As the name would suggest, separation anxiety is a behavior driven by fear of being left alone. Mitchell Veterinary Services takes a closer look at this behavior and ways to curb it.
How is separation anxiety diagnosed?
This behavior only occurs when the pet anticipates being left alone or is alone. For example, when you reach for your keys to leave the house, your pet exhibits some of the following signs of distress:
– salivation, panting (in a dog)
– vocalizing loudly (may be high-pitched whining or howling)
– defecating or urinating in the house
– destroying barriers, such as doors and crates
– following the owner from room to room and constantly wanting to be held or pet
– little or no interest in food when the owner leaves
These activities may result in self-harm (bleeding paws, broken teeth or spots of fur licked entirely off), as well as damage to belongings.
How is separation anxiety treated?
We want to reward desired behavior and ignore undesirable behavior. It is important to avoid reprimanding your pet and focus on rewarding calm behavior. Punishing a dog that is in a panic will actually have the reverse effect and make them even more fearful. Here are several tools that we use to treat separation anxiety:
1) Environmental Enrichment
– Offer them a special treat only available when they are alone
o take away the item when you come home
– Pheromone mimicking mother dog’s mammary gland or territorial marking gland in cats
o promotes confidence and a sense of calm
– Radio or tv noise to provide pleasing white noise
– Anti-anxiety medications
o increase the level of serotonin (a feel-good hormone) in the brain
o take several weeks to work
– Tranquilizing medications
o for situations where the pet is in a panic
o act rapidly, but don’t last long
– Natural products – plant-based supplements
o useful only for treating mild anxiety
3) Behavior Modification
– Desensitization and counter-conditioning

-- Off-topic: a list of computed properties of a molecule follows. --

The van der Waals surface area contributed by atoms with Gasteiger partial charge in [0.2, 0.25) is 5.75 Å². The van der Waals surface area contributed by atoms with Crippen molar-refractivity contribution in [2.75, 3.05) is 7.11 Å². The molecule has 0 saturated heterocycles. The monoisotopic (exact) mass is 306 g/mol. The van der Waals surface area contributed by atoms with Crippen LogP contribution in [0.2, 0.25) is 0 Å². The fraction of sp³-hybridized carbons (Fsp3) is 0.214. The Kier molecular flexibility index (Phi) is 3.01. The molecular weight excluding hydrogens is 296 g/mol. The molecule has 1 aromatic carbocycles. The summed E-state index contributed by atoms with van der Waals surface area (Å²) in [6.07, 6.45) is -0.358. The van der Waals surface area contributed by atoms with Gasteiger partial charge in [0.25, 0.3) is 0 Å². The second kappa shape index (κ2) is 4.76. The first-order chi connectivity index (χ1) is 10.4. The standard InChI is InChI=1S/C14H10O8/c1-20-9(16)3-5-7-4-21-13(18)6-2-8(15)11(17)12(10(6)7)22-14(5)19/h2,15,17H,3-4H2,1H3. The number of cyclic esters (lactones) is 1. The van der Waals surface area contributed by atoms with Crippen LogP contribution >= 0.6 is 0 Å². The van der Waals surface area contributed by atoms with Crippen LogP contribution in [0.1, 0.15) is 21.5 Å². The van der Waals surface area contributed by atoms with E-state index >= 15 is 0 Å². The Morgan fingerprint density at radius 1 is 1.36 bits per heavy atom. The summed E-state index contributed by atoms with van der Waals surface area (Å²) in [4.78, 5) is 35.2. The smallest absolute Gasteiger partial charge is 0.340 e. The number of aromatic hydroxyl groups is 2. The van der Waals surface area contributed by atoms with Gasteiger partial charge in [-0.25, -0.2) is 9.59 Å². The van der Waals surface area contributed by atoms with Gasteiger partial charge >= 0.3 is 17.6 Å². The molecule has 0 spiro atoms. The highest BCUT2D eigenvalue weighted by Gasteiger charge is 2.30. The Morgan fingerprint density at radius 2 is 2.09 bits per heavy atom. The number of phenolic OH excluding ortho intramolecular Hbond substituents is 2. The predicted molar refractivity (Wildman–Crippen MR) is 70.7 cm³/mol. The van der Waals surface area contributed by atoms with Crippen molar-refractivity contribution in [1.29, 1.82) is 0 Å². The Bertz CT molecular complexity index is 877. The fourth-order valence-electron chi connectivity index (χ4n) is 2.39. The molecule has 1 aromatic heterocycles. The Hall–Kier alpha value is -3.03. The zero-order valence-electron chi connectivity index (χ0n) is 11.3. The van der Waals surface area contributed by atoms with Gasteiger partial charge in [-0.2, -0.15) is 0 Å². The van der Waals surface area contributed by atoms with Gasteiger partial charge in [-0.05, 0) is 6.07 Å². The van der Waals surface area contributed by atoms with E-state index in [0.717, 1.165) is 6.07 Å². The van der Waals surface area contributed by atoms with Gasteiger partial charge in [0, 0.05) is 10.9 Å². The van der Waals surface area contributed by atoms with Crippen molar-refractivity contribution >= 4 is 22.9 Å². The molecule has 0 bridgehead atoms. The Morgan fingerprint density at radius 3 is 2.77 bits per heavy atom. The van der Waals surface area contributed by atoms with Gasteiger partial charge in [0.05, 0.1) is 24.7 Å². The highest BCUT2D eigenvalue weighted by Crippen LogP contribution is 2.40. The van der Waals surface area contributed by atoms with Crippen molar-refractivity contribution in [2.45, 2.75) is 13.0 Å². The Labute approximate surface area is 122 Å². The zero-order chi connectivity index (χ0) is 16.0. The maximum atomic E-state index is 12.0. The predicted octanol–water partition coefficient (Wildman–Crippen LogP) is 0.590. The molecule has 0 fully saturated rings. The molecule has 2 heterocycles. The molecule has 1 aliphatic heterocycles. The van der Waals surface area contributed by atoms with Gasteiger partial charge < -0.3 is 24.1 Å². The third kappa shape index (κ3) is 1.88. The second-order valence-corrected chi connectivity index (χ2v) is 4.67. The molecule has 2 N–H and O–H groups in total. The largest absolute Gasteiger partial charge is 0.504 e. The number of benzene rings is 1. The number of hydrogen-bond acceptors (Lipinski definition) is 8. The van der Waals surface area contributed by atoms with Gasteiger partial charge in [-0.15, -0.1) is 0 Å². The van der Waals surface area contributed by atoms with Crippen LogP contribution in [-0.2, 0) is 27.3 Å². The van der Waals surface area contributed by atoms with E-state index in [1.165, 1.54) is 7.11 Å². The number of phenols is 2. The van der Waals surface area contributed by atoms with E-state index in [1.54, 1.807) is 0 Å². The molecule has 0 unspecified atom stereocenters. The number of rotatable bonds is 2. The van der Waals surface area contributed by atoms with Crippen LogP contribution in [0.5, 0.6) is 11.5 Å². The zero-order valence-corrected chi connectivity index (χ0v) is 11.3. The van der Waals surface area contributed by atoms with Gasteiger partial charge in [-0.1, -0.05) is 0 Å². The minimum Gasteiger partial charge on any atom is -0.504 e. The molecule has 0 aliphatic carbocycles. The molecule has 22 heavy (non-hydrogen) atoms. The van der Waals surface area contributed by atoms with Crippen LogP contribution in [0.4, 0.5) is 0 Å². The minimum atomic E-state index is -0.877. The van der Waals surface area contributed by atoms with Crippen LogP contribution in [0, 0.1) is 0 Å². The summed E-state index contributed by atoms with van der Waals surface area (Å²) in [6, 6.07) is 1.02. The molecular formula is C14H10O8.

o Keep greetings and departures predictable and non-emotional. Do certain activities that your pet associates with your departure repeatedly during the day without leaving – for example, jingling car keys or walking to the door.
o Try to discourage your pet from becoming too attached to one member of the household by having multiple people provide food, attention and playtime. At bedtime, it should have its own bed and not sleep on the human’s bed. If a pet is constantly trying to be held, do not let it initiate contact with you, but rather, you will give them attention once they settle.
A Sample Training Program for Your Dog:
Start by teaching your dog to sit for treats with the verbal cue “sit”. You can get your dog to sit for every single kibble that they eat in the day. Use the verbal cue “down” and get them to lay down for food rewards as well. From that exercise, it will learn that sitting/laying down calmly will get your attention, but that barking or whining will not be rewarded. Eventually, when you say the word “down”, your dog should automatically lay down. Next, you ask for a “down” and give them treats for staying down – gradually practice taking a step back, then coming back to the dog and rewarding it with a treat before it gets up. Eventually, your dog should start lying down when you are several steps away because they associate that behavior with you returning to give it a reward. This same training can be applied when you leave the room – start with extremely short periods of time outside of the room then increase their duration.
Behavioral modification is the cornerstone to treatment of separation anxiety – all of the other tools are just aids to facilitate creating the new desired behaviors.
At Mitchell Veterinary Services, we find that separation anxiety is fairly common in our patients. It doesn’t have to be an embarrassing condition to be endured but is treatable by using the tools at our disposal. We welcome any questions you may have about your pet’s behavior.